One of Future of Work’s favourite buzz phrases is being disruptive but what does it really mean? It refers to creating a new market or value proposition in an industry that didn’t see it coming. It means changing things up and influencing the way the rest of the market moves. Instead of thinking outside of the box, you get rid of the box. And one of the fastest ways to create instant edge in what you do is to disrupt it. But you don’t need to be the next Steve Jobs to get that disruptive edge. Here are some every day changes you can make to your working rhythms to start building a disruptive culture.
Think global. Think of your customer being a global entity, think of your workforce being multinational. Building more scope into your business will not only change operations but culture and expertise as well. Offshoring is now a solution for any size business because of its ability to be scalable and make room for specialist roles and interesting team structures locally.
Combine unrelated things. Like the art of creating a unique brand or business, in a world where we are over saturated with information that feels like the same thing, if you combine two or more things that are traditionally unrelated and integrate it together is a great way of disrupting your specialization. Think HR and digital media or insurance for social media platforms. Combining unrelated things does narrow your niche, but it also makes you more unique in your industry.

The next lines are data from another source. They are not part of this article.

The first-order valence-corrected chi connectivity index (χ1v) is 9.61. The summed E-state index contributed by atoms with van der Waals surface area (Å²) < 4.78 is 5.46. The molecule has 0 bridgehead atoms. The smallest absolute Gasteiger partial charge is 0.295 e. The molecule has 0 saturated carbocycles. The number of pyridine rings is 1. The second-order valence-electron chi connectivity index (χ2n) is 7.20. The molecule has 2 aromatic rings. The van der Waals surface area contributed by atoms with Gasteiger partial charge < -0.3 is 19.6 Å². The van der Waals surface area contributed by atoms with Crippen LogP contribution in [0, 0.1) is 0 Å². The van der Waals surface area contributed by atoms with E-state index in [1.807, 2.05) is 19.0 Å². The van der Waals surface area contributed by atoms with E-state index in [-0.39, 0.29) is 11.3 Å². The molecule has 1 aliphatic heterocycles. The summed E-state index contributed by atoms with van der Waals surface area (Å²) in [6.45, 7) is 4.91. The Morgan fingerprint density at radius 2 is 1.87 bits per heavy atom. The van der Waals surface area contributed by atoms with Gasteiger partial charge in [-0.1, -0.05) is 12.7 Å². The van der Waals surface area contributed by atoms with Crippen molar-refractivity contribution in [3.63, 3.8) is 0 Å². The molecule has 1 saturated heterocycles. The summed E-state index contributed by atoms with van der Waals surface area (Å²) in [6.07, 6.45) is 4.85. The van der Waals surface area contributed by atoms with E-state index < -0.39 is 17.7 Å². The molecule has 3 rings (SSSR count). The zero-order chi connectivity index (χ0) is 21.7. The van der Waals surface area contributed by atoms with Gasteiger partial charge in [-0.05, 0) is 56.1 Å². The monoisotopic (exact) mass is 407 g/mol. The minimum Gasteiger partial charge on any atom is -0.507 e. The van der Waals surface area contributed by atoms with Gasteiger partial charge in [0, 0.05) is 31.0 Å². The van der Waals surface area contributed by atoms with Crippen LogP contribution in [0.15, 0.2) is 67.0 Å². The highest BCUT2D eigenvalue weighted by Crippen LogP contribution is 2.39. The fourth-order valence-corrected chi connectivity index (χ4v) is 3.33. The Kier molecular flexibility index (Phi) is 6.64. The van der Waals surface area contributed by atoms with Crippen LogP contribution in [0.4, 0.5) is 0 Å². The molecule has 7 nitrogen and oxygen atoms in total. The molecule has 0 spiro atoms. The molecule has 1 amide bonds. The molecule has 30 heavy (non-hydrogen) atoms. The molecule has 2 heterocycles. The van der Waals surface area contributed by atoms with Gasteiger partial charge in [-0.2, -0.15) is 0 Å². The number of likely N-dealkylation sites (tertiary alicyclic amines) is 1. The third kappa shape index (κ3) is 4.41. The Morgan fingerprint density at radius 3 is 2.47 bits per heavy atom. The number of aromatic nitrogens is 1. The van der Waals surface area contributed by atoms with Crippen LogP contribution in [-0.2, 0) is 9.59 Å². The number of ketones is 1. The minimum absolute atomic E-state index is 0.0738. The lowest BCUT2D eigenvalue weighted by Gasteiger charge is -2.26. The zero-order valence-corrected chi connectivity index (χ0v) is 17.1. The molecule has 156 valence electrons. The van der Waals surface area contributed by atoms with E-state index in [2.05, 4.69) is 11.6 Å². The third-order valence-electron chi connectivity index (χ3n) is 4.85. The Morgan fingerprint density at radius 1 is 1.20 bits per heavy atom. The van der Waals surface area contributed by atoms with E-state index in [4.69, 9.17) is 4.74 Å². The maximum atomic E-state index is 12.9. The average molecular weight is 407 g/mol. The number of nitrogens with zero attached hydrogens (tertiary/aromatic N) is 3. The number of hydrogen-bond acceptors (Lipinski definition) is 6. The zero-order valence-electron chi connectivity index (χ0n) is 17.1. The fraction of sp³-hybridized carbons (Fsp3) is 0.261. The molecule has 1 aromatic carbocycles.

Design cross functional forums for brainstorms into your operations. Great minds think alike, but don’t get the best outcomes! Bring expertise from different areas on a regular basis to encourage getting “outside their box”. We all tend to get autonomous and that’s ok, but if you want to shake things up, you need to change the ones you surround yourself with.
Incorporate play. There are a lot of great recent studies that show more play in adult interaction — both socially and professionally gets more engaged workforce and better productivity. Learning is moving towards gamification, customers are experiencing things through virtual simulations, leaders are taken out on social challenges for professional development. Some of our best ideas have come from moments such as these.
Review technology. Does your technology cater for today’s customer or the future customer? Companies that are intimidated by new technology, or simply ignorant on how to use it, get easily disrupted. If you’re the CEO and you don’t have time to explore something new, ensure that someone in your company is at least looking into it. It’s better to know a little bit about a new technology than nothing and get blind-sided.
Be agile. A big problem with larger companies is that it takes way too long to make decisions and implement them. You have to be able to move quickly in order to remain relevant. Become an early adopter of new technology. processes, etc. so that you are always ahead of the curve and looking towards the horizon of innovation.
Seek talent that are built on potential, not proficiency. Find the transformative thinkers, the innovators, the emotionally intelligent, the team oriented, the challengers, the complex problem solvers. Attract them to your company by having a strong employer brand that demonstrates how you’re making a difference to the community now.